You need identification to vote. - Elections BC

elections.bc.ca

You need identification to vote. - Elections BC

Voting by mail

Registered voters do not need

to provide ID if they are voting

by mail. Voters registering

when they vote by mail must include

copies of acceptable identification with their

voting package.

If a voter does not have acceptable ID, they

must have someone vouch for them. The

solemn declaration of vouching must be

made before an election official, a barrister

or solicitor, or someone authorized to take

affidavits.

If the voucher is not a family member or

personal care authority (see Vouching), the

voucher must include copies of acceptable

identification in the voter’s voting package.

You need

identification

to vote.

Have your

identification ready

for voting

For more information,

contact Elections BC

Toll-free: 1-800-661-8683 (within

North America)

TTY: 1-888-456-5448

Mailing Address:

PO Box 9275 Stn Prov Govt

Victoria BC V8W 9J6

Phone: 250-387-5305

Fax: 250-387-3578

Toll-free Fax: 1-866-466-0665

Email: electionsbc@elections.bc.ca

Website: www.elections.bc.ca

3009

(12/12)


Provincial Voter

Identification Requirements

Vouching

Voters without the necessary

MM

identification can be vouched

for to get on the voters list

and vote.

Voters must prove their identity

and place of residence

before voting or registering in

conjunction with voting.

Voter Qualifications

• 18 years of age or older on General Voting Day

• Canadian citizen

• resident of B.C. for the past six months

Voter Identification

Voters must prove their identity

and residential address to

receive a ballot or register to

vote in conjunction with voting.

Voters must provide either:

• one document issued by the Government of

B.C. or Canada that contains the voter’s name,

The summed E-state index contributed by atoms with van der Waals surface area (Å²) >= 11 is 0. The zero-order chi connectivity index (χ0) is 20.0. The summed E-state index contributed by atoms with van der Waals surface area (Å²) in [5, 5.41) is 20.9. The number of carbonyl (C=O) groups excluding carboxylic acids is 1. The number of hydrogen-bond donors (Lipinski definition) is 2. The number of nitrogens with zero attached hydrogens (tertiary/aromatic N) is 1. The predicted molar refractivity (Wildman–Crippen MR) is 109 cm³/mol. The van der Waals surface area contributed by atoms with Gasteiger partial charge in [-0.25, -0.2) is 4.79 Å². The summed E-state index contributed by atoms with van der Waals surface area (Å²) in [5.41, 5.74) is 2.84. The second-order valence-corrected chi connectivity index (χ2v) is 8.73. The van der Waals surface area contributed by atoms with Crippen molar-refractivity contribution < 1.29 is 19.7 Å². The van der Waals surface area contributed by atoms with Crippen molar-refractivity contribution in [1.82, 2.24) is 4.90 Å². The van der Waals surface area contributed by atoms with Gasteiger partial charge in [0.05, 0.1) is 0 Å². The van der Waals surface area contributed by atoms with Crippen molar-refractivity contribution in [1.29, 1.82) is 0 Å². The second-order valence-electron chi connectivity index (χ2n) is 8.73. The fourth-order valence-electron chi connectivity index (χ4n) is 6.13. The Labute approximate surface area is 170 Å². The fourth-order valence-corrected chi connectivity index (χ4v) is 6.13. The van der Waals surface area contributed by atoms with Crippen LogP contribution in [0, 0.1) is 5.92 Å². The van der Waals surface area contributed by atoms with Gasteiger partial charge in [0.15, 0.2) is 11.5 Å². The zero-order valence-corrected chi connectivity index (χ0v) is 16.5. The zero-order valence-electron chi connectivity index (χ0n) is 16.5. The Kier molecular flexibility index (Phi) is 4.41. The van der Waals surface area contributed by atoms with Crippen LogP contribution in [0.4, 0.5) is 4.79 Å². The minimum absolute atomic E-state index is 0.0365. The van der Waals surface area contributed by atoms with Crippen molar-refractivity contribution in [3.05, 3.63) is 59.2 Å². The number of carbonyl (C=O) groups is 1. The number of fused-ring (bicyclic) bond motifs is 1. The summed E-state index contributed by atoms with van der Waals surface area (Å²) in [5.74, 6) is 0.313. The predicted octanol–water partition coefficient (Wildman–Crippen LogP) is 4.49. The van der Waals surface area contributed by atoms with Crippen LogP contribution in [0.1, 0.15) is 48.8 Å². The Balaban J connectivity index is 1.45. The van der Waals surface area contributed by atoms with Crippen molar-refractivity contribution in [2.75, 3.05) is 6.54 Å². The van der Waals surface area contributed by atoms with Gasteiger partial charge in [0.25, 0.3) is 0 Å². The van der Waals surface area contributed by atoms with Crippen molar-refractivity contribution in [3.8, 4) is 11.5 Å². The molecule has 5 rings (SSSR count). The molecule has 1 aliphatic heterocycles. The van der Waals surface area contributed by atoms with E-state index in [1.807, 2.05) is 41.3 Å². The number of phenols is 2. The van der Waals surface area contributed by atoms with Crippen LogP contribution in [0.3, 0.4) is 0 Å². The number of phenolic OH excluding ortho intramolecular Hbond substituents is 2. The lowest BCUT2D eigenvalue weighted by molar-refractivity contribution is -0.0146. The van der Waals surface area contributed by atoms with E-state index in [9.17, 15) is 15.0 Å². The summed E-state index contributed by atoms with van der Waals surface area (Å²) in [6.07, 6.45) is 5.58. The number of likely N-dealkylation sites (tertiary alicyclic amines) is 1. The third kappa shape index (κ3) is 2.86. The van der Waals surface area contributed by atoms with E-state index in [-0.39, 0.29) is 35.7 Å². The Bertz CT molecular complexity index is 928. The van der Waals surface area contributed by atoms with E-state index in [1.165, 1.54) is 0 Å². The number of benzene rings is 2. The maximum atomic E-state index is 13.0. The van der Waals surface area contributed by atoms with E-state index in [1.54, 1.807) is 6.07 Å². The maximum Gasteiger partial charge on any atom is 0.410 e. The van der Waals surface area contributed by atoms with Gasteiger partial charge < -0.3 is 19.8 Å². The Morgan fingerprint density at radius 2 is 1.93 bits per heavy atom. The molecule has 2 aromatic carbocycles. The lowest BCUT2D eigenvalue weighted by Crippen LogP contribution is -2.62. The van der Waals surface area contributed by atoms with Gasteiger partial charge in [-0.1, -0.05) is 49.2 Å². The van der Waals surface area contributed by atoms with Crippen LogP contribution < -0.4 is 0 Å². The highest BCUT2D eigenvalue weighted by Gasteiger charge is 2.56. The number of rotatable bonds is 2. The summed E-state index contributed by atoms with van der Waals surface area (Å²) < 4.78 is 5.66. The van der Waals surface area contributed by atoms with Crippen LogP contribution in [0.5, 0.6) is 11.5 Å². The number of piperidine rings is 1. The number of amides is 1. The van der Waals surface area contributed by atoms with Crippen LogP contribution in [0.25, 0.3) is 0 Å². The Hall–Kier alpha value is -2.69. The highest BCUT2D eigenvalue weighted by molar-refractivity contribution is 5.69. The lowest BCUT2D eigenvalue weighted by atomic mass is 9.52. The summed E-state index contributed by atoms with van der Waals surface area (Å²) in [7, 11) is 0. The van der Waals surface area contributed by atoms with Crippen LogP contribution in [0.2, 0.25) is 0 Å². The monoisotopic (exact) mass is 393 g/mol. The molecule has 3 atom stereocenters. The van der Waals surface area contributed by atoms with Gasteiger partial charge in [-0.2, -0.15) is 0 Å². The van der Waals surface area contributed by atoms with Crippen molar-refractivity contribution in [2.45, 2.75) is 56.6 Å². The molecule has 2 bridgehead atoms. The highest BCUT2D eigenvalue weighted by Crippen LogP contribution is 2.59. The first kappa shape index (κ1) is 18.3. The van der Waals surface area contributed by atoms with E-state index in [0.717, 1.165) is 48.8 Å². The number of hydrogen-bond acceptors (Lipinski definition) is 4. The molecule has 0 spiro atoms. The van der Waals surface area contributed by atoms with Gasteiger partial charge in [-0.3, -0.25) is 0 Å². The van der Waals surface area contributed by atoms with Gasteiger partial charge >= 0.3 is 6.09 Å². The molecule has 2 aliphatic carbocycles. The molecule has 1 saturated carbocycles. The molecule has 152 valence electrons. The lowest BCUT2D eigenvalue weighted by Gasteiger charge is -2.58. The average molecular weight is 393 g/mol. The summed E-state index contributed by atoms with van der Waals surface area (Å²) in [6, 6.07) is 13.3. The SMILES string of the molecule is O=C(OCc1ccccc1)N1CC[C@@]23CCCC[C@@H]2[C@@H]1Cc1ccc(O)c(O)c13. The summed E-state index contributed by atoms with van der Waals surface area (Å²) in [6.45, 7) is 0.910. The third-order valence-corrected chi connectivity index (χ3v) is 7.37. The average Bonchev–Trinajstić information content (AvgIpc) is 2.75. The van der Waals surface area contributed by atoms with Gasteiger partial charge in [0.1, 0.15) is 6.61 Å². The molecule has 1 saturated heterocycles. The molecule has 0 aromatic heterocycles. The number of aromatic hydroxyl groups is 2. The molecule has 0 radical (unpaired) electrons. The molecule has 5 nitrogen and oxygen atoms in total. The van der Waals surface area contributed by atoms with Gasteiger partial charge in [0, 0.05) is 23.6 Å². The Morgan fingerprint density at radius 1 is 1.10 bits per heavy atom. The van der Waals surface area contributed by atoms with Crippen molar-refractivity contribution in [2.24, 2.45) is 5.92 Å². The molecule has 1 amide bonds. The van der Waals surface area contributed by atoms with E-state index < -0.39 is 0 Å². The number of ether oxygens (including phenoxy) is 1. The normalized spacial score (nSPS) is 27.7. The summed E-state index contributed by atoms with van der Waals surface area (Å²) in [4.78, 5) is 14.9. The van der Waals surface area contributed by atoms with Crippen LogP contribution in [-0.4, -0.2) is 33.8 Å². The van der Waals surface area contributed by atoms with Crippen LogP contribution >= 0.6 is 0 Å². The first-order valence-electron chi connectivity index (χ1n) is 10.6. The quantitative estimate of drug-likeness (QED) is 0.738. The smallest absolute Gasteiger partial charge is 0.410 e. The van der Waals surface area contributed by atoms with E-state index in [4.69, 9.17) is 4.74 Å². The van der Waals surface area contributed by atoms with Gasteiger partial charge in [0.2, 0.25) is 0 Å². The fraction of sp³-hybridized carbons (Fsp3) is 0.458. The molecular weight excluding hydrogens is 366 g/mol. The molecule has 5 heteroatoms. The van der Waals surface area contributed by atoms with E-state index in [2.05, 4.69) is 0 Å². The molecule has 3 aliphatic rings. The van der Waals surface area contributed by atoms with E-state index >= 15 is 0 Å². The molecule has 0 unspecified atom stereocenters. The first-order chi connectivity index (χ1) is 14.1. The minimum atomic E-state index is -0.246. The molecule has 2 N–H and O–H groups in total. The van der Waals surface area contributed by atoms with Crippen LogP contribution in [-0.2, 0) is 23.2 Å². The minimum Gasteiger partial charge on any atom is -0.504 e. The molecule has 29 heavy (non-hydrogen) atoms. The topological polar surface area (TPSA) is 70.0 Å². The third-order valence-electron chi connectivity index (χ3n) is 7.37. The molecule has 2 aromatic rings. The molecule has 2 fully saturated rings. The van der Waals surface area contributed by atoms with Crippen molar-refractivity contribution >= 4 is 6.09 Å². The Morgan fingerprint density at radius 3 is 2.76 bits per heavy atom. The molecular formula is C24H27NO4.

photograph and residential address, such as a

B.C. Driver’s Licence, B.C. Services Card or

B.C. Identification card (BCID)

OR

• a Certificate of Indian Status

MM

OR

• two documents that contain the voter’s name.

At least one of the documents must also

contain the voter’s residential address.

Some examples of the types of documents the

Chief Electoral Officer has authorized are:

Government-issue identity documents

(e.g. B.C. CareCard, birth certificate, Social

Insurance Number card, passport, citizenship

document/ certificate)

Other government-issue documents

(e.g. property tax assessment, income tax

assessment notice, government cheque)

School/college/

university-issue document

(e.g. admissions letter, report card, transcript,

residence acceptance, tuition/fees statement,

student card)

Other documents

• bank/credit card or statement

• residential lease/mortgage statement

• insurance statement

• public transportation pass

• utility bill

• membership card

• hospital bracelet/document

• Attestation of Residence (3007)

• provincial Where to Vote card

• personal cheque

The voucher must be one of the following:

• registered as a voter in the same electoral

district and able to produce the necessary

identification documents

• a spouse, parent, grandparent, or adult child,

grandchild or sibling of the voter

• a person having legal authority to make

personal care decisions in respect of the

person being vouched for

Both the voter and the voucher must each

make a solemn declaration as to the voter’s

identity and place of residence.

A voucher who is not the voter’s relative or

personal care authority may only vouch for one

voter. A relative may vouch for any voters who

are members of their family. A personal care

authority may vouch for all voters over which

they have authority.

A voter who has been vouched for may not

vouch for any other voter at that election.

A non-partisan Office of the Legislature

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